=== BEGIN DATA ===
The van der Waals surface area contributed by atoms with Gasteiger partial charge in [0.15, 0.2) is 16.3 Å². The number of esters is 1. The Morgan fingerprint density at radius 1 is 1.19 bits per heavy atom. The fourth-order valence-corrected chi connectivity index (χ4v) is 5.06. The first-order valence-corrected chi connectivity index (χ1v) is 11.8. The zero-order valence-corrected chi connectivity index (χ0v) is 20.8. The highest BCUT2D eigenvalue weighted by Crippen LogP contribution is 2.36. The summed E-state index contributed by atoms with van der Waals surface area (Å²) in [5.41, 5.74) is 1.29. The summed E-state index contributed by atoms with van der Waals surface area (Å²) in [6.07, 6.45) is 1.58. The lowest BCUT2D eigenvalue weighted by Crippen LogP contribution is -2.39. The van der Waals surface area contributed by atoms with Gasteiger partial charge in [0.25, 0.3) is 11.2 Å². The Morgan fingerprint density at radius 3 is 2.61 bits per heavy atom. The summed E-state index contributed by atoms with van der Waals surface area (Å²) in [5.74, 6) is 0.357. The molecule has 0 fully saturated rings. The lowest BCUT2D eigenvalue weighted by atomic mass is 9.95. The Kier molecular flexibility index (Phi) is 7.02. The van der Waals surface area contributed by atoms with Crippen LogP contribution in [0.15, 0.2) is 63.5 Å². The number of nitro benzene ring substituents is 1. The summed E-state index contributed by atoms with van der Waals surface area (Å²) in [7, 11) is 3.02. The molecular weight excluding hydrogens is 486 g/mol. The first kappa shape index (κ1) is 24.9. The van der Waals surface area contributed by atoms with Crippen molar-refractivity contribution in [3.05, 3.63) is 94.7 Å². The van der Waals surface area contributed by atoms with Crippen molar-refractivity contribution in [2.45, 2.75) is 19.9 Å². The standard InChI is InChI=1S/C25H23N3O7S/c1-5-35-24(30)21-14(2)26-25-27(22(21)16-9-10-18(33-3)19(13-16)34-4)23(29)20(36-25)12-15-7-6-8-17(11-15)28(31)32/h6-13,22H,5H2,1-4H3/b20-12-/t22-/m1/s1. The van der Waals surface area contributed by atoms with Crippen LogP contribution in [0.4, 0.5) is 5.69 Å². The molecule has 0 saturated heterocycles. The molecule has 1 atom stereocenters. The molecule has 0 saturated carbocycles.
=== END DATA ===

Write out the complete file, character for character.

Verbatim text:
The van der Waals surface area contributed by atoms with Gasteiger partial charge in [0.15, 0.2) is 16.3 Å². The number of esters is 1. The Morgan fingerprint density at radius 1 is 1.19 bits per heavy atom. The fourth-order valence-corrected chi connectivity index (χ4v) is 5.06. The first-order valence-corrected chi connectivity index (χ1v) is 11.8. The zero-order valence-corrected chi connectivity index (χ0v) is 20.8. The highest BCUT2D eigenvalue weighted by Crippen LogP contribution is 2.36. The summed E-state index contributed by atoms with van der Waals surface area (Å²) in [5.41, 5.74) is 1.29. The summed E-state index contributed by atoms with van der Waals surface area (Å²) in [6.07, 6.45) is 1.58. The lowest BCUT2D eigenvalue weighted by Crippen LogP contribution is -2.39. The van der Waals surface area contributed by atoms with Gasteiger partial charge in [0.25, 0.3) is 11.2 Å². The Morgan fingerprint density at radius 3 is 2.61 bits per heavy atom. The summed E-state index contributed by atoms with van der Waals surface area (Å²) in [5.74, 6) is 0.357. The molecule has 0 fully saturated rings. The lowest BCUT2D eigenvalue weighted by atomic mass is 9.95. The Kier molecular flexibility index (Phi) is 7.02. The van der Waals surface area contributed by atoms with Crippen LogP contribution in [0.15, 0.2) is 63.5 Å². The number of nitro benzene ring substituents is 1. The summed E-state index contributed by atoms with van der Waals surface area (Å²) in [7, 11) is 3.02. The molecular weight excluding hydrogens is 486 g/mol. The first kappa shape index (κ1) is 24.9. The van der Waals surface area contributed by atoms with Crippen molar-refractivity contribution in [3.05, 3.63) is 94.7 Å². The van der Waals surface area contributed by atoms with Crippen molar-refractivity contribution in [2.45, 2.75) is 19.9 Å². The standard InChI is InChI=1S/C25H23N3O7S/c1-5-35-24(30)21-14(2)26-25-27(22(21)16-9-10-18(33-3)19(13-16)34-4)23(29)20(36-25)12-15-7-6-8-17(11-15)28(31)32/h6-13,22H,5H2,1-4H3/b20-12-/t22-/m1/s1. The van der Waals surface area contributed by atoms with Crippen LogP contribution in [0.4, 0.5) is 5.69 Å². The molecule has 0 saturated heterocycles. The molecule has 1 atom stereocenters. The molecule has 0 saturated carbocycles.